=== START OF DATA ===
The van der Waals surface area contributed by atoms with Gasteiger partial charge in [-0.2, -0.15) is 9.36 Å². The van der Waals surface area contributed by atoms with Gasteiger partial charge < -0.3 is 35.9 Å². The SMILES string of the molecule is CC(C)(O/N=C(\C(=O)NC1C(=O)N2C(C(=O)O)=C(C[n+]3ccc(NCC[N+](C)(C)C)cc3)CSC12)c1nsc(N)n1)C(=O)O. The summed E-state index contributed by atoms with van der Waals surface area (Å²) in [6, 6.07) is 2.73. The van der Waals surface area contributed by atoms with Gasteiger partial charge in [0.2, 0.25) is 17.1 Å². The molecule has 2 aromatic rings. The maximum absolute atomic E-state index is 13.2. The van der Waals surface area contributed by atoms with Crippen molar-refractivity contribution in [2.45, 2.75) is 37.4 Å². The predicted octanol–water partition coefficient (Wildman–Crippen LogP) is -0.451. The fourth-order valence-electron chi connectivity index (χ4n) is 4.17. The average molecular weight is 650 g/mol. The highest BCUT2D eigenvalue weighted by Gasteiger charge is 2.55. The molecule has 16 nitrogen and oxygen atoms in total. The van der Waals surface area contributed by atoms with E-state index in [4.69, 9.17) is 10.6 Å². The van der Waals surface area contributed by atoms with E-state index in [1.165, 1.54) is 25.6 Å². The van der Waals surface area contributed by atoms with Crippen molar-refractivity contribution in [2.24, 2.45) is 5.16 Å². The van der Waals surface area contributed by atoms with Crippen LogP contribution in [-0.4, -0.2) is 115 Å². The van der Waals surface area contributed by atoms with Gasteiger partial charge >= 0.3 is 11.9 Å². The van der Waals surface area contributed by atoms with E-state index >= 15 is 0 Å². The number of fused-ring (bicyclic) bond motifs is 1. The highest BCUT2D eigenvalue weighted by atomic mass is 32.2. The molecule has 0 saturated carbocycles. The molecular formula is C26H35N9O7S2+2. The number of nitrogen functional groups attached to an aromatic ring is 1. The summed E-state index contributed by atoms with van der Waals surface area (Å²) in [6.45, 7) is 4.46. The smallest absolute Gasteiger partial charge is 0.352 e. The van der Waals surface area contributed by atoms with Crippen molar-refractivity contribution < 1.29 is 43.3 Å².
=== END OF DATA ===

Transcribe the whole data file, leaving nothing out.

The van der Waals surface area contributed by atoms with Gasteiger partial charge in [-0.2, -0.15) is 9.36 Å². The van der Waals surface area contributed by atoms with Gasteiger partial charge < -0.3 is 35.9 Å². The SMILES string of the molecule is CC(C)(O/N=C(\C(=O)NC1C(=O)N2C(C(=O)O)=C(C[n+]3ccc(NCC[N+](C)(C)C)cc3)CSC12)c1nsc(N)n1)C(=O)O. The summed E-state index contributed by atoms with van der Waals surface area (Å²) in [6, 6.07) is 2.73. The van der Waals surface area contributed by atoms with Gasteiger partial charge in [0.2, 0.25) is 17.1 Å². The molecule has 2 aromatic rings. The maximum absolute atomic E-state index is 13.2. The van der Waals surface area contributed by atoms with Crippen molar-refractivity contribution in [2.45, 2.75) is 37.4 Å². The predicted octanol–water partition coefficient (Wildman–Crippen LogP) is -0.451. The fourth-order valence-electron chi connectivity index (χ4n) is 4.17. The average molecular weight is 650 g/mol. The highest BCUT2D eigenvalue weighted by Gasteiger charge is 2.55. The molecule has 16 nitrogen and oxygen atoms in total. The van der Waals surface area contributed by atoms with E-state index in [4.69, 9.17) is 10.6 Å². The van der Waals surface area contributed by atoms with E-state index in [1.165, 1.54) is 25.6 Å². The van der Waals surface area contributed by atoms with Crippen molar-refractivity contribution in [2.24, 2.45) is 5.16 Å². The van der Waals surface area contributed by atoms with Crippen LogP contribution in [-0.4, -0.2) is 115 Å². The van der Waals surface area contributed by atoms with Gasteiger partial charge >= 0.3 is 11.9 Å². The van der Waals surface area contributed by atoms with E-state index >= 15 is 0 Å². The number of fused-ring (bicyclic) bond motifs is 1. The highest BCUT2D eigenvalue weighted by atomic mass is 32.2. The molecule has 0 saturated carbocycles. The molecular formula is C26H35N9O7S2+2. The number of nitrogen functional groups attached to an aromatic ring is 1. The summed E-state index contributed by atoms with van der Waals surface area (Å²) in [6.45, 7) is 4.46. The smallest absolute Gasteiger partial charge is 0.352 e. The van der Waals surface area contributed by atoms with Crippen molar-refractivity contribution < 1.29 is 43.3 Å².